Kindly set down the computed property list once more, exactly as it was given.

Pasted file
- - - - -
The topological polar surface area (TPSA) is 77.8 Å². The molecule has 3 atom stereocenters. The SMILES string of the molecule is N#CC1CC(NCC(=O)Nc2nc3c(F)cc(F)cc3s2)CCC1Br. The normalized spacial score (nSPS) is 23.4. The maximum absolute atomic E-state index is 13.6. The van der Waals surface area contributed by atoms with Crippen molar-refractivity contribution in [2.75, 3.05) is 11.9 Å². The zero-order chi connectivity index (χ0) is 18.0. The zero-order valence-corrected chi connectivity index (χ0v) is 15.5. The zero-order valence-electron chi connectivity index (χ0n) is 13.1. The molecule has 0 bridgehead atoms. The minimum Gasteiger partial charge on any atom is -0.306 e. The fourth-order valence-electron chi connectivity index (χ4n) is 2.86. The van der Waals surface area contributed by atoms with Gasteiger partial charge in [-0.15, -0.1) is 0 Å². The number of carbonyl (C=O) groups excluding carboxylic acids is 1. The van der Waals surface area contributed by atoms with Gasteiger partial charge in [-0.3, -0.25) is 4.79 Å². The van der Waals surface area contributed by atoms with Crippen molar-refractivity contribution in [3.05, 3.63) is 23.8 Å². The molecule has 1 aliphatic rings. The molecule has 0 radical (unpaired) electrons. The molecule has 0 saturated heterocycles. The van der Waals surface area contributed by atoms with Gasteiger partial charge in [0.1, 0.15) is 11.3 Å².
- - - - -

The topological polar surface area (TPSA) is 77.8 Å². The molecule has 3 atom stereocenters. The SMILES string of the molecule is N#CC1CC(NCC(=O)Nc2nc3c(F)cc(F)cc3s2)CCC1Br. The normalized spacial score (nSPS) is 23.4. The maximum absolute atomic E-state index is 13.6. The van der Waals surface area contributed by atoms with Crippen molar-refractivity contribution in [2.75, 3.05) is 11.9 Å². The zero-order chi connectivity index (χ0) is 18.0. The zero-order valence-corrected chi connectivity index (χ0v) is 15.5. The zero-order valence-electron chi connectivity index (χ0n) is 13.1. The molecule has 0 bridgehead atoms. The minimum Gasteiger partial charge on any atom is -0.306 e. The fourth-order valence-electron chi connectivity index (χ4n) is 2.86. The van der Waals surface area contributed by atoms with Gasteiger partial charge in [-0.15, -0.1) is 0 Å². The number of carbonyl (C=O) groups excluding carboxylic acids is 1. The van der Waals surface area contributed by atoms with Gasteiger partial charge in [-0.3, -0.25) is 4.79 Å². The van der Waals surface area contributed by atoms with Crippen molar-refractivity contribution in [3.05, 3.63) is 23.8 Å². The molecule has 1 aliphatic rings. The molecule has 0 radical (unpaired) electrons. The molecule has 0 saturated heterocycles. The van der Waals surface area contributed by atoms with Gasteiger partial charge in [0.1, 0.15) is 11.3 Å².